Caltech, meanwhile, was eager to move ahead and Goldberger, says Keck, flew up to Berkeley and made his position perfectly clear: If UC didn't promptly sign an agreement with Caltech to build the telescope, Caltech was prepared to go it alone. At this point, UC dropped its plan for two telescopes, and after quietly returning the Hoffman gift, on Jan. 3, 1985, UC and Caltech jointly and with great fanfare announced a 50-50 partnership to build a new 10-meter telescope, to be named W. M. Keck Observatory. Under the terms of the agreement, Caltech would put up the money to build the telescope while UC would supply operating costs of $3.5 million a year for the next 25 years. Although title to the telescope would be held by Caltech, Caltech would lease the telescope to a new corporation (the California Assn. for Research in Astronomy) for $1 a year. Each school would have three representatives on CARA's board of directors and the chairmanship would alternate. And CARA would administer the new facility.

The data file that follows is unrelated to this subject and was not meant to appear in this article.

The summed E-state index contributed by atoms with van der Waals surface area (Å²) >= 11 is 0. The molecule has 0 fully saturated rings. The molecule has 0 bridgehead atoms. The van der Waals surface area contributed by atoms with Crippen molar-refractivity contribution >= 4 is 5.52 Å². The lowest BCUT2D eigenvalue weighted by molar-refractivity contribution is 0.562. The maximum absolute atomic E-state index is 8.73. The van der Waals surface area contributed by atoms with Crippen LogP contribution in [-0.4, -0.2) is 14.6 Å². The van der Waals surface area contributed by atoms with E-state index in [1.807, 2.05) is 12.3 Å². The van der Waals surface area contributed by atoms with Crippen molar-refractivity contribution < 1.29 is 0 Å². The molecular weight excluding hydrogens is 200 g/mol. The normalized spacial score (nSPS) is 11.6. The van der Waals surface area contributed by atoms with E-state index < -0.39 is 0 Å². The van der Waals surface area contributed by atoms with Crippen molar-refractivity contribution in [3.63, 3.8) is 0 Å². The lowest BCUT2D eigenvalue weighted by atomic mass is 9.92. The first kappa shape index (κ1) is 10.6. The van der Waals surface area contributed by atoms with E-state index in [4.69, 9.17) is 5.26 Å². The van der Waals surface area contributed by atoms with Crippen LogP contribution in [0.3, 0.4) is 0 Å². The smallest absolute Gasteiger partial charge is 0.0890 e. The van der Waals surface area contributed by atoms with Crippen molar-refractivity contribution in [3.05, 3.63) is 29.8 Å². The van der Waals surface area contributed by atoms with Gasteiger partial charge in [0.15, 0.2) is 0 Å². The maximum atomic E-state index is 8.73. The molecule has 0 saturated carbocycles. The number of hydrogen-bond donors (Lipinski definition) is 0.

Ground-breaking for the telescope was celebrated in Hawaii on Sept. 12, 1985. The foundations are complete; the dome is to be delivered this spring. If the project remains on schedule, it will go into operation (called "first light") in 1991.
FOR THEW. M. Keck Foundation, the publicity generated by the gift was everything it might have hoped. Stories appeared in the Washington Post, the New York Times, the Wall Street Journal, Newsweek, Time, on AP and UPI wire services and on the ABC, NBC, CBS and CNN television networks. As a result, the foundation concluded, it had gained "immeasurable" new credibility and stature in the minds of the nation's opinion leaders. Furthermore, now that a private foundation has come forward to build a new telescope entirely without federal funds, Congress is even less likely to appropriate upwards of $100 million for a high-technology telescope of its own. Thus, believes Keck, the Keck Observatory will probably remain the world's largest for many years to come.
At first, some members of the UC astronomical community were more than a little miffed that ownership of the world's biggest telescope had slipped through their hands. But the more thoughtful UC people realized that they never really had the money to build the telescope in the first place. And besides, as Jerry Nelson is fond of pointing out, sharing equally in the use of the world's biggest telescope is a heck of a lot better than owning 100% of nothing at all.